Ch 1: Atomic Structure Flashcards Preview

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Flashcards in Ch 1: Atomic Structure Deck (20):
1

atomic number

number of protons in a given element

2

mass number

sum of the element's protons and neutrons

3

atomic mass

essentially equal to the mass number, being the sum of protons and neutrons

4

isotopes

atoms of a given element (same atomic number) that have different mass numbers. they differ in the number of neutrons

most identified by element and mass number
ex: carbon-12

5

three isotopes of hydrogen go by

protium
deuterium
tritium

6

atomic weight

weighted average of the naturally occuring isotopes of an element

Periodic table lists atomic weights not atomic masses

7

quantum

the enerrgy difference between energy levels of the revolving electrons around the nucleus in the Bohr Model of the atom

8

the energy of an electron ____ the farther it is from the nucleus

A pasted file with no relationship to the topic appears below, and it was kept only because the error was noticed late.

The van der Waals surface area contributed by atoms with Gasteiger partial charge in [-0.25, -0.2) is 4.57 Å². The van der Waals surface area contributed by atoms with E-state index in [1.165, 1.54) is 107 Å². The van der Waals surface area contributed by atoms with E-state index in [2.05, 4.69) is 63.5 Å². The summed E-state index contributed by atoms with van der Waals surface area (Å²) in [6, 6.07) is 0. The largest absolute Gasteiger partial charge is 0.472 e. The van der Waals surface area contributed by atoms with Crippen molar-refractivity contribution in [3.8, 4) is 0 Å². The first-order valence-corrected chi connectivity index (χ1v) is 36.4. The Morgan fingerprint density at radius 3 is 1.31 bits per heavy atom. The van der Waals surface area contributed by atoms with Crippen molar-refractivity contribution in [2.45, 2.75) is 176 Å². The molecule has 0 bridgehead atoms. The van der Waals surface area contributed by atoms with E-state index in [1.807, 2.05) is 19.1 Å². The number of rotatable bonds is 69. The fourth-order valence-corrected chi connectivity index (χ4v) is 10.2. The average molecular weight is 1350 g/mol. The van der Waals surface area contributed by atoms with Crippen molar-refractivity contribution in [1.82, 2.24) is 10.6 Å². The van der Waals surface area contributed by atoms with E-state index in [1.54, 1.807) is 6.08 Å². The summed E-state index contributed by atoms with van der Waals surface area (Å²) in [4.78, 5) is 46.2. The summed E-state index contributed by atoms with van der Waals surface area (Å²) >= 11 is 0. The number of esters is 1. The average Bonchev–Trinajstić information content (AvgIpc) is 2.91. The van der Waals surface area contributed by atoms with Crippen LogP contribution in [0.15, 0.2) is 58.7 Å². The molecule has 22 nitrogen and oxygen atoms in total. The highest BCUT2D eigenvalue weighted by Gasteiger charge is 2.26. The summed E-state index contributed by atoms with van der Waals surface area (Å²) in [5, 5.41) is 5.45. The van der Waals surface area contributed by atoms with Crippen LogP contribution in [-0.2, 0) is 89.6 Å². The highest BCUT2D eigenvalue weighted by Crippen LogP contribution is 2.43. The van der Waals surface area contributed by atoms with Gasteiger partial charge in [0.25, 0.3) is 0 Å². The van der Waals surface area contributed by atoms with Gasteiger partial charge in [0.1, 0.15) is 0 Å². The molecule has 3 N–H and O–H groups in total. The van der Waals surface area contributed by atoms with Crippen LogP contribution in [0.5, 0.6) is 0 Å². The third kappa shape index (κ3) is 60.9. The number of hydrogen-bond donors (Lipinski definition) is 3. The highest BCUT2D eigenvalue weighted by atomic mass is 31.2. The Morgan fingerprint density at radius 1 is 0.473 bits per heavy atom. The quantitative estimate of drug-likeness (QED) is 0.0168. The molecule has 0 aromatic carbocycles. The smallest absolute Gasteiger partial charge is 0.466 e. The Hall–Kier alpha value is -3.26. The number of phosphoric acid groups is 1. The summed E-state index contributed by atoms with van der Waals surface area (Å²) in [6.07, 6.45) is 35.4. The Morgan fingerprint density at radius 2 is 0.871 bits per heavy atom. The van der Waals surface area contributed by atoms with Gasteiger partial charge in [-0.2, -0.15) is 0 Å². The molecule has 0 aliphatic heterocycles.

increases

9

quantization

there is not an infinite range of energy levels available for an electron; they can only exist at certain energy levels

10

atomic emission spectrum

every element has s characteristic spectrum when electrons fall from excited state back to ground and sometimes the emitted corresponds to a frequency in the visible light range

11

quantum mechanical model

says electrons do not travel in defined orbits but rather are localized in orbits; regions of space around nucleus where there is a probability of finding e-

12

Heisenberg uncertainty principle

impossible to know both the electrons position and momentum exactly at the same time

13

4 quantum numbers are

n, l, ml, ms

14

principal quantum number (n)

average energy of the shell

15

azimuthal quantum number (l)

subshells within a given principal energy levels (s,p,d, and f)

16

magnetic quantum number (ml)

specifies particular orbital within a subshell where an electron is likely to be found at given moment in time

17

spin quantum number (ms)

indicates the spin orientation (+/- 1/2) of an electron in an orbital

18

Hund's Rule

every subshell with multiple orbitals (p,d, and f) fill electrons so that every orbital in a subshell gets one electron before any get a second

19

paramagnetic

unpaired electrons that align with magnetic fields, attracting the material to a magnent

20

dimagnetic

all paired electrons, which cannot easily be realigned; they are repelled by magnets